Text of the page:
Dear Ms Simson,
I have been kept informed on the debate regarding the fitting of RPDs to ATVs by Mr George Christensen MP, Federal Member for Dawson and strongly feel I must make a comment.
Our family operate 7 properties which are interlocked for beef breeding and fattening purposes in North and Central Queensland. We adopted ATVs 30 years ago when we recognised the benefits of these machines. Savings of up to $500 a day are regularly achieved when mustering large, heavily timbered paddocks. I do not know what the dollar savings are in time checking waters, fences and patrolling fires, when they are inaccessible to conventional vehicles, but it would be substantial.
We now have 5 ATVs and 2 ag bikes permanently in our operation and consistently turn them over when they reach 25,000 kms resulting in very few problems. ATVs are economical to run and maintain, which helps in the viability of our business. I personally have operated ATVs for at least 100,000 kms with no problems. I have not had any personal experience with RPDs, but I have spoken to operators of ATVs fitted with RPDs from Tasmania, North and Western Queensland and they are suggesting RPDs have increased the risks in timbered country.
I find it ironic that NFF make decisions for farmers they don’t want to support. I contacted NFF seeking information or help regarding compulsory acquisition of my freehold land for the benefit of a foreign multi-national resource company. I could’t get past the front desk because I was not a member of a SFO. But here we see CCA represented on the NFF board when CCA are subsidised in excess of $500,000 every year directly from the $40 million emergency fund which is managed by RMAC which was compulsorily acquired farmer’s levies. CCA also collect approximately $1.2 million of compulsorily acquired farmer’s levies from MLA under the heading of “Services Provision” (whatever that means). The bottom line is, NFF have board members (CCA) with access to my money and NFF won’t talk to me when I get hammered financially by resource companies and then NFF go and hamper me again to the point where ATVs, as we know them, could become unsuitable or unprocurable.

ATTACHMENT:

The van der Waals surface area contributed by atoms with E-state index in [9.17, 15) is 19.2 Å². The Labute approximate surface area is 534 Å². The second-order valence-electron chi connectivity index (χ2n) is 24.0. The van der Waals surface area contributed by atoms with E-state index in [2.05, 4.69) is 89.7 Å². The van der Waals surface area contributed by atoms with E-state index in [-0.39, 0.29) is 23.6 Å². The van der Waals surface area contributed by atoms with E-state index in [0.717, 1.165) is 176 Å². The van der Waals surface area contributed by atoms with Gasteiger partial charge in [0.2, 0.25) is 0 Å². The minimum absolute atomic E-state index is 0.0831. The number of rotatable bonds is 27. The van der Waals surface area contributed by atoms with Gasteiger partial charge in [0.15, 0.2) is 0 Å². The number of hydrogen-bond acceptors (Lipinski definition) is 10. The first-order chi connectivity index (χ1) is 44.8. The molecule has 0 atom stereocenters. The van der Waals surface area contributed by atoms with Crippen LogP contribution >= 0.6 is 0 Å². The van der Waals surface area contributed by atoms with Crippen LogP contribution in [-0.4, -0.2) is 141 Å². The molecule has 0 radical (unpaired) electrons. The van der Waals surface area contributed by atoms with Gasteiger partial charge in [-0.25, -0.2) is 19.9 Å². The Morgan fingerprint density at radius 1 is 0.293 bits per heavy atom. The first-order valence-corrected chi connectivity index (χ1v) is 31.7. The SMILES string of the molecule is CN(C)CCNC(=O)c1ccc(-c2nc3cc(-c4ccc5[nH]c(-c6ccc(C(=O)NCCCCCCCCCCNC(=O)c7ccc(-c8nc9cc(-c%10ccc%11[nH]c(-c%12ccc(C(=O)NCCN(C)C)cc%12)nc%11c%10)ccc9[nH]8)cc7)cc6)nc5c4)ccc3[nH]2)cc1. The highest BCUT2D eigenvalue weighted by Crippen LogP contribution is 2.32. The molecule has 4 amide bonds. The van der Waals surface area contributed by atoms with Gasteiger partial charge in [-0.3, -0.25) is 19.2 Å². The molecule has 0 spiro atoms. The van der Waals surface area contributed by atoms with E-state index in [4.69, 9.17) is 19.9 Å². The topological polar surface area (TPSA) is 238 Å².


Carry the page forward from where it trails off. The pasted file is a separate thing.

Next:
It seems to me the Minister is accepting the views of people with little hands-on experience and little skin in the industry and didn’t even consult with the wider users of ATVs.
What is happening to democracy. We seem to be changing where regulations are being driven from the top down and mandated (not legislated) which stifles debate in Parliament and not democratically driven from the bottom up.
I think it is obvious that ATV (quad bike) manufacturers will have cost increases to comply with new regulations and possibly retreat from the Australian market. Do NFF and Government have plans to overcome this extra financial burden for genuine users, like our grazing business, and the dealerships in struggling rural towns.
I will not even comment on the kelpie dog on the ATV on the lawns of parliament house in Canberra.